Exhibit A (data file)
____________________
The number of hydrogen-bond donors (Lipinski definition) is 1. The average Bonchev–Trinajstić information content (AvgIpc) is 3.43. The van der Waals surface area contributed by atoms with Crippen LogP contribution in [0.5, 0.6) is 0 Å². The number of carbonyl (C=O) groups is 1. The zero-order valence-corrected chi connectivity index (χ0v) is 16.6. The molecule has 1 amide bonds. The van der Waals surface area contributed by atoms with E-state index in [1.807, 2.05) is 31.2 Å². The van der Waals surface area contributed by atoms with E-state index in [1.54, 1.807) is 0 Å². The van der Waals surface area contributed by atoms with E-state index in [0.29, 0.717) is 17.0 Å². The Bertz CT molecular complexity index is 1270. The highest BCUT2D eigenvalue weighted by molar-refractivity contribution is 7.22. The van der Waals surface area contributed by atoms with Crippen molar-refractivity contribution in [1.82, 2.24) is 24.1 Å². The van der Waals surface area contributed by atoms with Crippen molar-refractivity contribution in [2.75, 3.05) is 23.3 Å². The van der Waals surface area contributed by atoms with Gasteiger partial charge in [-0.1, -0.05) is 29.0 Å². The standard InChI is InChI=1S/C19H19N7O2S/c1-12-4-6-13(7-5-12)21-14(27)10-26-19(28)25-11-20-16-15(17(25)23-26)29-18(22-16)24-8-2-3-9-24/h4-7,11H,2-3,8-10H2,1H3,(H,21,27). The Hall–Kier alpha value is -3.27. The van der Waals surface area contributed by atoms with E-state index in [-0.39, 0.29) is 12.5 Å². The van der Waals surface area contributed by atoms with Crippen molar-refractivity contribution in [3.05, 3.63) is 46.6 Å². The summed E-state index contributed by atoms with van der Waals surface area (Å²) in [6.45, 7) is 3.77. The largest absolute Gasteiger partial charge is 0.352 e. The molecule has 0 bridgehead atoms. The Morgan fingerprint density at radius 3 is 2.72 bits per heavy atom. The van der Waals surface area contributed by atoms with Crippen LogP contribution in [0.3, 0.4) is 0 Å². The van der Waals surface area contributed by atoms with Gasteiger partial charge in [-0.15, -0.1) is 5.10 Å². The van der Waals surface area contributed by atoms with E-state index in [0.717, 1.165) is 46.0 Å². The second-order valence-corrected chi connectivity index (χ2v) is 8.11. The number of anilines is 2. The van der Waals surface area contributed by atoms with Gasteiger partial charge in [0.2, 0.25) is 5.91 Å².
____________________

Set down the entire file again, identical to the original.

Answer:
The number of hydrogen-bond donors (Lipinski definition) is 1. The average Bonchev–Trinajstić information content (AvgIpc) is 3.43. The van der Waals surface area contributed by atoms with Crippen LogP contribution in [0.5, 0.6) is 0 Å². The number of carbonyl (C=O) groups is 1. The zero-order valence-corrected chi connectivity index (χ0v) is 16.6. The molecule has 1 amide bonds. The van der Waals surface area contributed by atoms with E-state index in [1.807, 2.05) is 31.2 Å². The van der Waals surface area contributed by atoms with E-state index in [1.54, 1.807) is 0 Å². The van der Waals surface area contributed by atoms with E-state index in [0.29, 0.717) is 17.0 Å². The Bertz CT molecular complexity index is 1270. The highest BCUT2D eigenvalue weighted by molar-refractivity contribution is 7.22. The van der Waals surface area contributed by atoms with Crippen molar-refractivity contribution in [1.82, 2.24) is 24.1 Å². The van der Waals surface area contributed by atoms with Crippen molar-refractivity contribution in [2.75, 3.05) is 23.3 Å². The van der Waals surface area contributed by atoms with Gasteiger partial charge in [-0.1, -0.05) is 29.0 Å². The standard InChI is InChI=1S/C19H19N7O2S/c1-12-4-6-13(7-5-12)21-14(27)10-26-19(28)25-11-20-16-15(17(25)23-26)29-18(22-16)24-8-2-3-9-24/h4-7,11H,2-3,8-10H2,1H3,(H,21,27). The Hall–Kier alpha value is -3.27. The van der Waals surface area contributed by atoms with E-state index in [-0.39, 0.29) is 12.5 Å². The van der Waals surface area contributed by atoms with Crippen molar-refractivity contribution in [3.05, 3.63) is 46.6 Å². The summed E-state index contributed by atoms with van der Waals surface area (Å²) in [6.45, 7) is 3.77. The largest absolute Gasteiger partial charge is 0.352 e. The molecule has 0 bridgehead atoms. The Morgan fingerprint density at radius 3 is 2.72 bits per heavy atom. The van der Waals surface area contributed by atoms with Crippen LogP contribution in [0.3, 0.4) is 0 Å². The van der Waals surface area contributed by atoms with Gasteiger partial charge in [-0.15, -0.1) is 5.10 Å². The van der Waals surface area contributed by atoms with E-state index in [0.717, 1.165) is 46.0 Å². The second-order valence-corrected chi connectivity index (χ2v) is 8.11. The number of anilines is 2. The van der Waals surface area contributed by atoms with Gasteiger partial charge in [0.2, 0.25) is 5.91 Å².